McKnight: I think creating new experiences and new music is really exciting and also gives the audience something to sink their teeth into, if it works. What’s interesting is when you do bring an artist in to write, they are engaged in the process. They are either watching the movie or they are watching their scene and they’re dialoguing with the director, which is out of their everyday world.
Crowe: The power of existing music can’t be minimalized either. Especially in comedy, you’re reinterpreting something.
I read recently that Season Kent, the music supervisor on “The Fault in Our Stars,” would try maybe 50 different songs for a particular scene. Is that pretty common?
Golubic: Every project is different. “Breaking Bad” was incredibly challenging because I think the general philosophy that (showrunner) Vince Gilligan had was that there is a right answer and we just have to find it. And even if it was a background music cue in a restaurant, we would go through wave after wave of ideas until we felt like it was just the right type of invisible.
Crowe: But it’s still relating a message. So it’s not invisible because it’s not necessary; it’s very necessary. It can be the heartbeat of something.
Golubic: Like an overworked liver, we are basically filtering so much stuff. When it comes to what we are actually going to present, there have to be so many hours of thoughtful review. I might think all five or 10 of those ideas were great ones, but the fact of the matter is one of them was the one that we tapped into together — some unconscious that was the truth of that scene and you don’t quite know what it is until the last minute.
Monsted: I think audiences are smart; I think (they) absolutely know when something has been applied like wallpaper in a way that’s not thoughtful and not helping the story. And that’s reflected in the inverse when the job’s done skillfully and with feeling. Audiences do respond and they go, “I don’t know why I loved that movie so much, but I love it, and I’ll have to buy the soundtrack.”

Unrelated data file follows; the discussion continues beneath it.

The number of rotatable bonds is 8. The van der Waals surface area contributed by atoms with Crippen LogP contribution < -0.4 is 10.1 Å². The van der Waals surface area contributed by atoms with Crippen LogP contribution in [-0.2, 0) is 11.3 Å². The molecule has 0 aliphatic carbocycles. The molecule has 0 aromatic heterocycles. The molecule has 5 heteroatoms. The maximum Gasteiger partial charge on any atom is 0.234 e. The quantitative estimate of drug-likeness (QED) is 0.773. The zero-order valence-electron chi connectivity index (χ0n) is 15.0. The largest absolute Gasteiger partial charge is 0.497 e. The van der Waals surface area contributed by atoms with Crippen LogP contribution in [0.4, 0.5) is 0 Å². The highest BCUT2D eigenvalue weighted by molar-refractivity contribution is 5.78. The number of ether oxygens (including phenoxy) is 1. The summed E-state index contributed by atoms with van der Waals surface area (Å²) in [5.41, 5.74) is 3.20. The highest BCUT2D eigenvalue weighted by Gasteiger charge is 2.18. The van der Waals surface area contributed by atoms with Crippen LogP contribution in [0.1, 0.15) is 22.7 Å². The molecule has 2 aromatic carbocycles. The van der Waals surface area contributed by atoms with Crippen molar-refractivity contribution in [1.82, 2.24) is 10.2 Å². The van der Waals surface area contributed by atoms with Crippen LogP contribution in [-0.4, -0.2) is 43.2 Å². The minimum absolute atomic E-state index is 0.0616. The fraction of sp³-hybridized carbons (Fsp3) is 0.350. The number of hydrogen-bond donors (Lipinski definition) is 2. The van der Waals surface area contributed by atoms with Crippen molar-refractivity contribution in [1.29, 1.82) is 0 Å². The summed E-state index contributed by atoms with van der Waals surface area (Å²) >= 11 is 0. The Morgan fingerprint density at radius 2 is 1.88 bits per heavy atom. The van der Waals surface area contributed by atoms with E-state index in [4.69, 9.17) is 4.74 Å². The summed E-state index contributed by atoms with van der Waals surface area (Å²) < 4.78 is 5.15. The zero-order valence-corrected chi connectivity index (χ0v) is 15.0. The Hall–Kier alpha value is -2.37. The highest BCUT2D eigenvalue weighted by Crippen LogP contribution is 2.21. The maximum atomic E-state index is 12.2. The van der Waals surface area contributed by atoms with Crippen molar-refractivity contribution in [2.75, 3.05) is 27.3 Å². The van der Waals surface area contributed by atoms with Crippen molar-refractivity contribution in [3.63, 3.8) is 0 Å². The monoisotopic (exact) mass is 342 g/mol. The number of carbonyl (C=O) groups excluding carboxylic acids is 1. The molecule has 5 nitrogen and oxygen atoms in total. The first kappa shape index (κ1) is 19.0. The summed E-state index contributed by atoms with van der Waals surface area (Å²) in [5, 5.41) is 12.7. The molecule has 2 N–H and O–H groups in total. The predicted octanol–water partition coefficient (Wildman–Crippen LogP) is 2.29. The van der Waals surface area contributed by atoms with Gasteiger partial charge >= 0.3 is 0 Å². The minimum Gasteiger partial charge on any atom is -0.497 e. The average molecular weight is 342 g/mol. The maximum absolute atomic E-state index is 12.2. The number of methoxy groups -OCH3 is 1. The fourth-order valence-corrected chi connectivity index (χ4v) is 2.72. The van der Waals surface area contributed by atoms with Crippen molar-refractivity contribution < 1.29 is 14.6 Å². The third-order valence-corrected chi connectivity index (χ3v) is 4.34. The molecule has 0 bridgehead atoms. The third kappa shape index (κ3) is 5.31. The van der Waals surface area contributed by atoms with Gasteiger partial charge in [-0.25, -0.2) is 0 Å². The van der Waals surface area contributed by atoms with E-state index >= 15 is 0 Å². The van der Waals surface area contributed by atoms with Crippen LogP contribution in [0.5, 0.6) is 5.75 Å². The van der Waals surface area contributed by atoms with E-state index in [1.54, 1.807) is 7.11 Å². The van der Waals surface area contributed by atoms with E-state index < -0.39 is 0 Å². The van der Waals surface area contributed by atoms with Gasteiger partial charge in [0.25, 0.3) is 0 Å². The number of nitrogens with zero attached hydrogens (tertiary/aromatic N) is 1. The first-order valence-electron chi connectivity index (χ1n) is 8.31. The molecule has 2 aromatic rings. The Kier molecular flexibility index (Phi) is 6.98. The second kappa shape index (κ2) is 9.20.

McKnight: I think we weigh on label partners as well. I think it’s important that there’s all these different people who come together when an audience goes to have the experience. And Frankie, when an artist writes for “Nashville,” you know that after that episode airs, someone’s going to be able to go to iTunes and buy it.
Pine: On “Nashville” there are no artists, per se, because our artists are our actors. So Big Machine, which is our label partner on that, basically just kind of sit and wait and go, “OK, what songs are you going to record?” We’re lucky in that regard in not having to worry too much about (country duo) Florida Georgia Line getting into the show.

Let’s talk about how certain songs are kind of forced into movies. I think something like “The Big Chill” doesn’t date well because those songs act too much as a device to advance the story. But I know that opinion is sacrilege amongst supervisors.
Monsted: Not at all. I sometimes wonder if we’re all living in the very long shadow of “The Big Chill” because in a way that film marks a turning point in the way music was used, and used very effectively. I haven’t seen the movie in years. But I do think the downside is that if you were to do what the “The Big Chill” did today, I think you would fall into some of the pitfalls of using music in a purely nostalgic way, and relying on that nostalgia to trigger a response in the audience that may not play in the same audience context that “The Big Chill” played in then.
Golubic: That time period, too, was very specific. I go back to “2001: A Space Odyssey” and how exciting the use of music was in that film. Most people who watch films had never seen music used quite that way. And it was of the genius of Kubrick saying, “I know the score is supposed to be here (but) I don’t want to use the score, I want to use these.” And that decision ultimately opens up a door in the same way “The Big Chill” was a big statement. It was kind of like saying, “We are going to tell a story that is going to speak to a generation and we’re going to use the music of that generation in a powerful way.” Every time you make a big statement it will, with time, seem a little outdated simply because it is such a strong part of the personality. If you look at Quentin Tarantino films, they’re so exciting because they’re such strong statements. They may not age as well as we think simply because they are such strong statements. Not because the work’s not great, but because it’s taking such risks.